One sentence in a 2006 review of Macquarie Infrastructure Group earned me a brief period of fame. I wrote of Macquarie's valuation models: 'We’re not sure what’s going in, but what’s coming out is so far from what we’d consider reasonable that it’s almost unbelievable'. Thanks to the powers of Google, I ended up quoted in a New York Times article, interviewed for a Bethany McLean piece in Fortune magazine and also by Gideon Haigh for his piece in The Monthly, Who's Afraid of Macquarie Bank.
All three articles were about the looming downfall of Macquarie and my comments echoed those of famous short-seller Jim Chanos – who was telling the world Macquarie was a house of cards and his favourite short sell.
The difference was that I didn't actually agree with his argument. Yes, the funds were too highly leveraged. Yes the incentives were all wrong and yes the accounting was ridiculous. But the funds are not Macquarie, I argued, and if the fund investors lose their shirts, the impact on Macquarie will be limited to a loss of fees – certainly nothing terminal.
That was dumb. No company exists in a vacuum and very few can walk away from a business that has been their growth engine for the best part of a decade. After taking their fees in stock and investing more than half a billion dollars in their own funds (trying to prop up prices, perhaps?) over the past 12 months, Macquarie ended up with some $6.7bn invested in its own funds at 30 September 2008. It only had $10.3bn of shareholders' capital and, as the prices of the funds plummet, a gaping hole is emerging.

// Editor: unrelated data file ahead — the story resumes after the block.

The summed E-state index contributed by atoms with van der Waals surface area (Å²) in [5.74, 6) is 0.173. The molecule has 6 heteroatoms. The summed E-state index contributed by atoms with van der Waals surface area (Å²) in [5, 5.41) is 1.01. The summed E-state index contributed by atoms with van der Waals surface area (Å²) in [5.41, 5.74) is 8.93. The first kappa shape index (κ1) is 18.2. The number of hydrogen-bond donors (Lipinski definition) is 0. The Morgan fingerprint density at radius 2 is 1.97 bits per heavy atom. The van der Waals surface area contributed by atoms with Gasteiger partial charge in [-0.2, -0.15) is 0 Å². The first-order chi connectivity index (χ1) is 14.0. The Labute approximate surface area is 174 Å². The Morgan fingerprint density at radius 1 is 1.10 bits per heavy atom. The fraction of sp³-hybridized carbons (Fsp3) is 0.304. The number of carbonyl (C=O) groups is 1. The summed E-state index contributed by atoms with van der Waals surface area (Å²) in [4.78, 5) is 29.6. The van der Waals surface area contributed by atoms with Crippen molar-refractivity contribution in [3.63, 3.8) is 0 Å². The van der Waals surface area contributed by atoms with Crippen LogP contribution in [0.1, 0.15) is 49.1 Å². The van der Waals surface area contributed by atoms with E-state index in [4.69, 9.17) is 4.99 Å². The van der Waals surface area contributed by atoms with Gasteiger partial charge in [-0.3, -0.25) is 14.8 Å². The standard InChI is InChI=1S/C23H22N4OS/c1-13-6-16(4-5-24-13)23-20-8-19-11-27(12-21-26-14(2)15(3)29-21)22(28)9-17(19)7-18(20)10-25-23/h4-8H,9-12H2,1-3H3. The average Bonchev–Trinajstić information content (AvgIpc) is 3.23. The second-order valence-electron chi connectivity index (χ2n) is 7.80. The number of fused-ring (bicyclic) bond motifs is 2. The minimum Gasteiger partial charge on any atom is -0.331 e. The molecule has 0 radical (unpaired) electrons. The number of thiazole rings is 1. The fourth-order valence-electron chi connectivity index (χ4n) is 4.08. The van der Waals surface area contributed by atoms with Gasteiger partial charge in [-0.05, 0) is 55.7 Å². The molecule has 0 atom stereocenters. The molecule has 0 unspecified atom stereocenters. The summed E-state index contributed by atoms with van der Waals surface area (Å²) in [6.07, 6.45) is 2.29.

It's a mistake I made twice. When I first recommended Timbercorp at $1.85 per share, I wrote 'we doubt these investors [Timbercorp's customers] will get anything like the returns they are expecting. In fact, they’re likely to end up very unhappy'. The amount of money Timbercorp was making out of it compensated, I thought, for the fact they were selling shoddy products.
This company is now in a much worse situation than Macquarie. Not only are investors not paying the fees due but they're not repaying the loans Timbercorp gave them to invest in the projects. Hardly surprising is it?
One of the key tenets of successful investing is to buy a company selling something people need. Or, as Charlie Munger put it at the 2006 Berkshire annual meeting, you don't make clay out of turds.